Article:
Knee: Meniscus



Introduction:


Meniscii are highly specialised cartilaginous tissue acting as shock absorbers in the knee. Typically C-shaped, they can occasionally be discoid and help to improve the conformity of the tibial surface to convex femoral condyle.


Meniscal injury typically occurs due to a twisting injury, most often due to twisting of upper body on a planted foot while playing sports. Presence of a previous untreated cruciate ligament injury increases the risk of a subsequent meniscal tear manyfold.


Types of meniscal tear:


There are several types of meniscal tear. Horizontal, vertical, radial or complex.

Whether a meniscal tear heals up or not depends on the actual location of the tear. If the tear is in the periphery of the meniscus, it is more likely to heal due to the presence of lush bloody supply. (Classified as RED-RED tear vs WHITE-WHITE tear where there is no blood supply).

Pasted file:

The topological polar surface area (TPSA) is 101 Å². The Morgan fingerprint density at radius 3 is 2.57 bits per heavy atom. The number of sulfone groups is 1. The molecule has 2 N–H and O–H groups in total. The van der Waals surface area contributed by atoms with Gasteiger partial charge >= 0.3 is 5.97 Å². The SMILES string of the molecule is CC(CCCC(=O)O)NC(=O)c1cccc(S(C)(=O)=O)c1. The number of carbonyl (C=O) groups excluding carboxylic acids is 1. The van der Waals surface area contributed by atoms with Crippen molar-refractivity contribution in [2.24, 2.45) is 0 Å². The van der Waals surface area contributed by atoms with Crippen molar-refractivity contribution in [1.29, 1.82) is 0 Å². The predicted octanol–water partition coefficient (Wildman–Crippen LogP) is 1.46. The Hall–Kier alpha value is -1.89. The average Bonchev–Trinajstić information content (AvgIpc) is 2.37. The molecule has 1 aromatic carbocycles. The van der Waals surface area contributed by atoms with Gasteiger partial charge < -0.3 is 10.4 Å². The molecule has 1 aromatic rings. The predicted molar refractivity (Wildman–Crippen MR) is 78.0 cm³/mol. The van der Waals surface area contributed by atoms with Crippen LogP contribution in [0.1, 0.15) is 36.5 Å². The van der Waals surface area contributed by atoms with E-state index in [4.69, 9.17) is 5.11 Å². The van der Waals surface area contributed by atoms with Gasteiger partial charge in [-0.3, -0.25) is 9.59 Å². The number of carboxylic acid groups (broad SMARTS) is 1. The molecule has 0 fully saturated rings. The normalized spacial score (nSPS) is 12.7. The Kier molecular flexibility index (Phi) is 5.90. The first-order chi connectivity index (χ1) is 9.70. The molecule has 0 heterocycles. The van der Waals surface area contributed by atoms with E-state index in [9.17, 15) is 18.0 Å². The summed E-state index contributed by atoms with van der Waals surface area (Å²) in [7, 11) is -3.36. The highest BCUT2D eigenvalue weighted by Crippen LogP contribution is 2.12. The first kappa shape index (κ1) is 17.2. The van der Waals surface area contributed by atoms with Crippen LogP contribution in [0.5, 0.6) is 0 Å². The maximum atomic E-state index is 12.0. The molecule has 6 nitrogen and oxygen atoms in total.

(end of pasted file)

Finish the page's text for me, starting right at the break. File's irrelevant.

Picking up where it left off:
Diagnosis:


The diagnosis of meniscal tears can be clinical with main symptoms of pain on the side of the joint where there is a meniscal tear, clunking in the knee and intermittent locking of the knee. The main sign is joint line tenderness, and positive McMurrays test. Most often the diagnosis is based on an MRI scan which is highly sensitive and specific in picking up meniscal tears.




Treatment:


Meniscal tears rarely ever heal without treatment. Occasionally conservative treatment may help heal a peripheral tear with immobilisation, controlled ROM exercises, and avoiding sports/activities.

Most often they need surgery to repair and fix the tear to allow them to heal up. The aim of surgical treatment should always be to preserve the meniscus as much as possible.

Current techniques allow the meniscus to be fixed entirely from inside during a Keyhole surgery (Arthroscopic meniscal repair).

Rarely in complex irreparable tears, the meniscus will need to be excised/trimmed out.


Total meniscectomy is to be avoided as this results in accelerated degeneration of the articular cartilage and early arthritis.


For more information about specific meniscal tear or specific MRI findings of meniscal injuries, click on www.askthebonedoc.com/book-online.



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